Updated: Feb 4, 2019
For anyone that has been newly diagnosed with Ehlers-Danlos Syndrome or Hypermobility Spectrum Disorder, I know you must be feeling a mix of emotions -afraid of what the future holds, but also relieved that this long mystery has finally been resolved. Like many sufferers, like in my case, you may have waited years for this part of the puzzle to be answered. Now you’re faced with even more questions, and you may come to realise that there isn’t a lot of medical help in Ireland. This makes the future even more daunting than it was before.
You could be wondering what was the point in fighting for a diagnoses all this time, what was the point if there is no cure and you’re surrounded by specialists who tell you they are not qualified, ask you to spell the condition, or are just very dismissive in general.
I know you’re tired, but I promise things get better. Here’s how I have coped the last few years since my diagnoses:
1. Find online support groups.
There are two Irish groups and also one for parents of children who have been effected by EDS and HSD. There are also tonnes of UK and international ones, but Irish patients understand your battle even more so than anyone else. They’re not only great places for general support, but also for finding various specialists who know about your condition. Even if you rarely post in these groups, it’s nice to know you are not alone.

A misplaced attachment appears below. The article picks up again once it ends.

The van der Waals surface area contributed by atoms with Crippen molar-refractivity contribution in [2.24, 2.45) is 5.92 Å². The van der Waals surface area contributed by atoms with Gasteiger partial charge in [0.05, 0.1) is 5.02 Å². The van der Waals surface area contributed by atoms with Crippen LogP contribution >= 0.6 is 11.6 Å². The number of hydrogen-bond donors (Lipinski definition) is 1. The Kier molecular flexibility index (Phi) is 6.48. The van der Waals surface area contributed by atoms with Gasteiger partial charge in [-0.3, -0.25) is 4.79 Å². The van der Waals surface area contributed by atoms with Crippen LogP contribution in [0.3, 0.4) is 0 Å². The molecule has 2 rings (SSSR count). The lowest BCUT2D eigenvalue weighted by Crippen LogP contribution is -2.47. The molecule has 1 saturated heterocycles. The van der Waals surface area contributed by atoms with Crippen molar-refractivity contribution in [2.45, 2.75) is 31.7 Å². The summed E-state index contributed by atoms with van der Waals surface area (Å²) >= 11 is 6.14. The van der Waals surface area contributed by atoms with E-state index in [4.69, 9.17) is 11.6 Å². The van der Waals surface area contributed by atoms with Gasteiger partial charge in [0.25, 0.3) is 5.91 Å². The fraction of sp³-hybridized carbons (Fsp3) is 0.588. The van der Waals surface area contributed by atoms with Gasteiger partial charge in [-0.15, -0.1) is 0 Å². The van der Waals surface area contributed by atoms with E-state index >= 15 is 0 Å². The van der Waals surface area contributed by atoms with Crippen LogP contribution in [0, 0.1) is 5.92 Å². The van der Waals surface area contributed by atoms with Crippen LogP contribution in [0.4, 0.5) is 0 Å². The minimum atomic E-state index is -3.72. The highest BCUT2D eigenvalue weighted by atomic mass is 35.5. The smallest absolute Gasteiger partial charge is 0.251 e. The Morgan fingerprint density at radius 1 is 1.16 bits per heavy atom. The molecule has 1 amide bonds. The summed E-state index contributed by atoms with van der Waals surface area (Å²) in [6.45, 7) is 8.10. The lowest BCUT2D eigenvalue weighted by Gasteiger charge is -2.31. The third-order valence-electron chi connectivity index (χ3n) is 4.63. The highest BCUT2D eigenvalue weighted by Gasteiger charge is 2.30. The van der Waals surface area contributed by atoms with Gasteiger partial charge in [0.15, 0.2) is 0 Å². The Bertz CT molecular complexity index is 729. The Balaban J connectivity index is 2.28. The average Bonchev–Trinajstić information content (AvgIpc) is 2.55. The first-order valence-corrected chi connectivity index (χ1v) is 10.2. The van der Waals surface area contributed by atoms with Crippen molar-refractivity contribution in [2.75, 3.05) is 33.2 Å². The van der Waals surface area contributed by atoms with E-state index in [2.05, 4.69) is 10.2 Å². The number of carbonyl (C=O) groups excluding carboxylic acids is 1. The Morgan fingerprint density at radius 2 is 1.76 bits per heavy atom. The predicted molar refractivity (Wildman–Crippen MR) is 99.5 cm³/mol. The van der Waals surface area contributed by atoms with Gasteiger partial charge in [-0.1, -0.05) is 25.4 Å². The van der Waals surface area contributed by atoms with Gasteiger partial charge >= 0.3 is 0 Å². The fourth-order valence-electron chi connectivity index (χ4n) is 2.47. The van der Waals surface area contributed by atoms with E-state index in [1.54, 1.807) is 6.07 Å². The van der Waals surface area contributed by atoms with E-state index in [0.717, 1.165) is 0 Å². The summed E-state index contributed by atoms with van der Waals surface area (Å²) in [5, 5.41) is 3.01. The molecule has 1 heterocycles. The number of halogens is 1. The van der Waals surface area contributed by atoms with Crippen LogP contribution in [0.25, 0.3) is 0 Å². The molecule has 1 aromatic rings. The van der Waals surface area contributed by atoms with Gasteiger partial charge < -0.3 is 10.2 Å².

2. Find a (at least some-what) qualified physiotherapist and a good GP.
Easier said than done, right? This will very much depend on where you live, as Ireland can be a bit of a post code lottery when it comes to healthcare. I spent years looking for a physiotherapist who was confident enough to keep me on, one that had even heard of Ehlers-Danlos Syndrome, who knew about joint hypermobility, who I didn’t scare the absolute bejesus out of. Even before my diagnoses all I heard was, “I’m sorry, you’re too deconditioned for my expertise”, “You need a rehabilitation programme as an in-patient”, and so on. It was very frustrating, as they were apologetic but couldn’t offer me help or even point me the direction of where to get help. I’ve lost count of how many physiotherapists I was forwarded on to over a period of ten years. I eventually found one willing to take my case and she has been so helpful with appropriate excises, encouragement and accessing things like braces and aids. Don’t lose hope and please keep fighting. A physiotherapist who knows about hypermobile joints will help you the most through all of this.
I was lucky enough to accidentally find a GP who is truly wonderful. Who will take a risk, ask colleagues for advice; who is actually interested in my condition and my well-being. Waiting lists can take years, and in between all those wait times you may need medications and advice as to not become even more deconditioned. A good GP and physiotherapist will become your main health care providers. If your GP is not willing to adapt, consider changing to a new one if at all an option where you live.
Talk to friends, keep a diary, write a blog… anything that helps you release any pent-up anger. Allow yourself to cry. It’s been a long diagnoses journey and you thought the end was in sight, only to realise it was only the beginning. You are allowed feel frustrated, upset, confused. Let yourself breath and acknowledge those feelings. You don’t have to be positive all of the time. If you are really struggling and the support groups aren’t enough, consider counselling.
4. Above all - Don’t be so hard on yourself.